The more I observed this apparent “undirected movement” of Nepali people however, the more I realised how wrong I was. It wasn’t manic scurrying around, it was actually quite patient and very slow if walking, and similarly slow, by western standards anyway, if in a vehicle. In fact the walkers went at the pace of the goats, cows and geese they were surrounded by, and the vehicle traffic was then controlled by the walkers that surrounded it. I doubt that most traffic in Nepal moves at an average speed above 20mph, with the tuk tuks doing considerably less.

On one particular morning I awoke quite early in my eldest sister-in-laws house at Chaunni and went out for a walk. Hearing music …. drums, cymbals, horns …. I went to the end of the lane and found hundreds of people walking slowly and methodically up towards the top of Swayambhu. It was just a few minutes after sunrise, no traffic yet just people, men, women, and children. Their gait and speed was in time to the music from numerous groups of musicians. Where is everyone going? It turned out to be the festival of Gunla, a celebration of the Newari caste, Buddhists, my wife’s caste, who walk to the top of Swayambhu each morning in August.

Kathmandu, Swayambhu, Gunla festival

In the warrens and alleys of the old city, musicians young and old practice and prepare for their part in the ancient, melodic pilgrimage of Gunla.”

These people had a direction and a purpose, their devotion and enjoyment of both was obvious when you got up close and mixed with them. It wasn’t cult-like, it was a happy, friendly, peaceful celebration of their heritage, their religion and their musical traditions. They not only knew where they were going, they knew where they had come from too.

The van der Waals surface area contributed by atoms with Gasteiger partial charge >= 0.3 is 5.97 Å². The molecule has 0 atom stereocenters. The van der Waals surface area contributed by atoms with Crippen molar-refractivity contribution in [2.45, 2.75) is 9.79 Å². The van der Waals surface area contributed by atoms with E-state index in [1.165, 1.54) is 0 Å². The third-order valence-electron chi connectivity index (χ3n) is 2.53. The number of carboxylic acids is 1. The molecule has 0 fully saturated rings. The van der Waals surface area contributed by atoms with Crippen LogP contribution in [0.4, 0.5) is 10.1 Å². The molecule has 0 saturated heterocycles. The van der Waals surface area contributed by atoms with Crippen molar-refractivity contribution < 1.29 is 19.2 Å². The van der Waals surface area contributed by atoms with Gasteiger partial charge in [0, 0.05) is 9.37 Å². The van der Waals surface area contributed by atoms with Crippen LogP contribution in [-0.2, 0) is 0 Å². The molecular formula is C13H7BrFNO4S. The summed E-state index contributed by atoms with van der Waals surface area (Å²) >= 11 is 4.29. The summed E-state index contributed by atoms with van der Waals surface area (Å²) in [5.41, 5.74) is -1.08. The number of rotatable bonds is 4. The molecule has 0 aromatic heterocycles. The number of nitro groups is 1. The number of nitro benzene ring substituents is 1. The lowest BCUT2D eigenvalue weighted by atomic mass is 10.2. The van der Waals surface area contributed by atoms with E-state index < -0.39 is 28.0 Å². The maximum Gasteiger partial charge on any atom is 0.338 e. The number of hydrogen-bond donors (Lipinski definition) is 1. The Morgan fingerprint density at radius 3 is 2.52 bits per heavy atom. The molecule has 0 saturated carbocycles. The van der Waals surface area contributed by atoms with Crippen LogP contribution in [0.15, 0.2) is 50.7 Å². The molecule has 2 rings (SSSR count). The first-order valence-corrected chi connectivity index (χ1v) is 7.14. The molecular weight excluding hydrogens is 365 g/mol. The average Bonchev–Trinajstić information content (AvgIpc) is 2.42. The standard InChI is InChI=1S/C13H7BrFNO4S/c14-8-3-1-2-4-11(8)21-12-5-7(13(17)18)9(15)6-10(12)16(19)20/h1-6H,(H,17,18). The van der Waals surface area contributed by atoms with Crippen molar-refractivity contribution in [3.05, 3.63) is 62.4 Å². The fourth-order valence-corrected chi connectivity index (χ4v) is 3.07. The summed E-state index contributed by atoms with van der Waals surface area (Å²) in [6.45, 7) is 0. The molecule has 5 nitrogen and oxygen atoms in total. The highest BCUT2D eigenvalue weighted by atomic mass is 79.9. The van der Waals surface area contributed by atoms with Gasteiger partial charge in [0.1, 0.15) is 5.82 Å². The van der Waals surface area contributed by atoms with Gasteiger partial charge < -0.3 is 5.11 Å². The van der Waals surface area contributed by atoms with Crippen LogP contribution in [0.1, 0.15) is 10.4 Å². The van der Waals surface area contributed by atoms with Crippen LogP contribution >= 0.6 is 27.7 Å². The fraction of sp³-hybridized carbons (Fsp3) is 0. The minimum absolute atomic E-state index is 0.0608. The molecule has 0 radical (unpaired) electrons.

Hi mum, hi dad, it’s me, happy new year ..”

On a completely separate occasion Ged and I had summited Yala Peak in the Himalayan region of Langtang and were trekking back to the village of Syabrubensi where we could get a bus back into Kathmandu. Ged had flown out to Nepal a couple of weeks earlier, his first trip to the Himalaya though he had climbed lots on Baffin Island as well as in the UK. We were both a bit the worse for wear from drinking too much of the local firewater the previous night; it had been my birthday and Ged foolishly told the whole village we lodged at! There were lots of people on the trail heading down, mostly young men and women, all quite noisy, but walking with that measured gait and pace again.